Cupid left a voice mail last night. With the annual archery tournament in just a few days, he wanted to check in. Would I be needing any extra assistance this year? A bow polishing, perhaps? A prompt response is appreciated, as his traveling schedule is jam-packed with nervous archers whose aim needs major work.
Yep, it's that time of year already -- the holiday we love to hate and hate to love. The peculiar, mercurial duality about Valentine's Day has less to do with our heartfelt emotions, though, and everything to do with the spectacle.
Suddenly, our private affairs of the heart are onstage, for everyone to see, in the CVS candy aisle and at the florist. So when the love life is in the crapper, of course we tell the world how much we hate Valentine's Day. We've got to demonstrate our vitriol for the puppy-dog-eyed punks swooning over their crème brulée because the envy is too much to bear, and this Valentine's Day, we'll be curled up in the fetal position with one hand stuck in a bag of pink-and-red M&Ms.
I'm getting married in a few weeks, a state in life that qualifies me for Valentine's Day queen, right? I wish I could say I'm excited about the holiday, but the pursuit of higher love is working me overtime, baby. However, the one thing Valentine's Day is good for, regardless of the state of your heart, is chocolate. We all can use the serotonin, particularly at this time of the year.
A few weeks after my groom and I started dating, I whipped up a batch of the cherry brownies below, to show how sweet I was on him. (He says he doesn't remember; aah, the staying power of culinary romance.) If you're partial to a gooey, fudgy brownie, this has your name written all over it. XOXO.
Black Forest Brownies
Adapted from A Passion for Desserts by Emily Luchetti
8 ounces bittersweet chocolate, coarsely chopped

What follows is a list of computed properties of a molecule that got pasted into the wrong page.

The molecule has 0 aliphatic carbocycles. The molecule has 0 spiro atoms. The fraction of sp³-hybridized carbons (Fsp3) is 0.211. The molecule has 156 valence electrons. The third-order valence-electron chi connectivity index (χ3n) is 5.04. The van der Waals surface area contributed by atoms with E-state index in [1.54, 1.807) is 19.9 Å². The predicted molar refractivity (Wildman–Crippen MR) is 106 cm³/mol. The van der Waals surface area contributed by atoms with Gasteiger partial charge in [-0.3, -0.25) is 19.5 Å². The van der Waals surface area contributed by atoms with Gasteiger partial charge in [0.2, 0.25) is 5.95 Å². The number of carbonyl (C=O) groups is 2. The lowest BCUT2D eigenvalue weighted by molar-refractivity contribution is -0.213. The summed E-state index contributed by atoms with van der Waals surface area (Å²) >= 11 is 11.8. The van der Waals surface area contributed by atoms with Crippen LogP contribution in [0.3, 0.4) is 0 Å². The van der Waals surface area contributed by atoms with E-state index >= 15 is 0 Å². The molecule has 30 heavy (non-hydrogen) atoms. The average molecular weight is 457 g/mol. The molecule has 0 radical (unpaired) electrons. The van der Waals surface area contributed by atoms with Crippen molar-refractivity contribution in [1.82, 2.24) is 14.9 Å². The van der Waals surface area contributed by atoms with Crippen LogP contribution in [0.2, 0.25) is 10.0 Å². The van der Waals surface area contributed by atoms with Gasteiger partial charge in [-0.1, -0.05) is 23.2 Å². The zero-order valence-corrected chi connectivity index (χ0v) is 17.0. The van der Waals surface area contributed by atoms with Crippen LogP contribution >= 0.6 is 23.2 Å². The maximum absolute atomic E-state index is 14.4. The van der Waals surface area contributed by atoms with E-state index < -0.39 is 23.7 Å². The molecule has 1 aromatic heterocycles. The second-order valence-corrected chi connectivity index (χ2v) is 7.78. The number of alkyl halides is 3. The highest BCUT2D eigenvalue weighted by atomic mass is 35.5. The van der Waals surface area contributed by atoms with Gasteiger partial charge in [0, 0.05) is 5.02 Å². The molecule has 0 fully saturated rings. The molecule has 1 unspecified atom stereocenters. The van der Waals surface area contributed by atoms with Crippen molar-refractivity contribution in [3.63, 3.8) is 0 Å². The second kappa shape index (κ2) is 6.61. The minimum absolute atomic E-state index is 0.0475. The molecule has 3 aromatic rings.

1 ounce unsweetened chocolate, coarsely chopped
8 tablespoons (1 stick) unsalted butter, cut into 8 pieces
8 ounces (about 24) sweet red cherries (KW note: With fresh cherries out of season in February, I used a bag of unsweetened frozen bings, thawed and drained well)
1 1/4 cups sugar
3 large eggs
1 teaspoon kirsch, Chambord or almond extract
3/4 cup all-purpose flour
1/4 teaspoon salt
1/2 teaspoon baking powder
Preheat oven to 350 degrees. Line the bottom of an 8-inch square pan with parchment paper.
In a double boiler, melt chocolates together with the butter, until smooth and fluid. While chocolate is melting, cut cherries into dice.
In a large bowl, whisk together the sugar and egg. Whisk in chocolate mixture and kirsch. Mix in flour, salt and baking powder. Gently mix in the cut cherries. Spread batter into prepared pan.
Bake until a skewer inserted in the middle comes out almost clean, but still with a little batter on it, up to 40 minutes. Let brownies cool in the pan.
When ready to serve, place a plate or cutting board on top of the pan. Invert and carefully peel off parchment paper. Cut brownies into 2-inch squares or cut into shapes, depending on your mood.
Makes about 16 2-inch brownies.
Culinary questions? Contact Kim O'Donnel at email@example.com.
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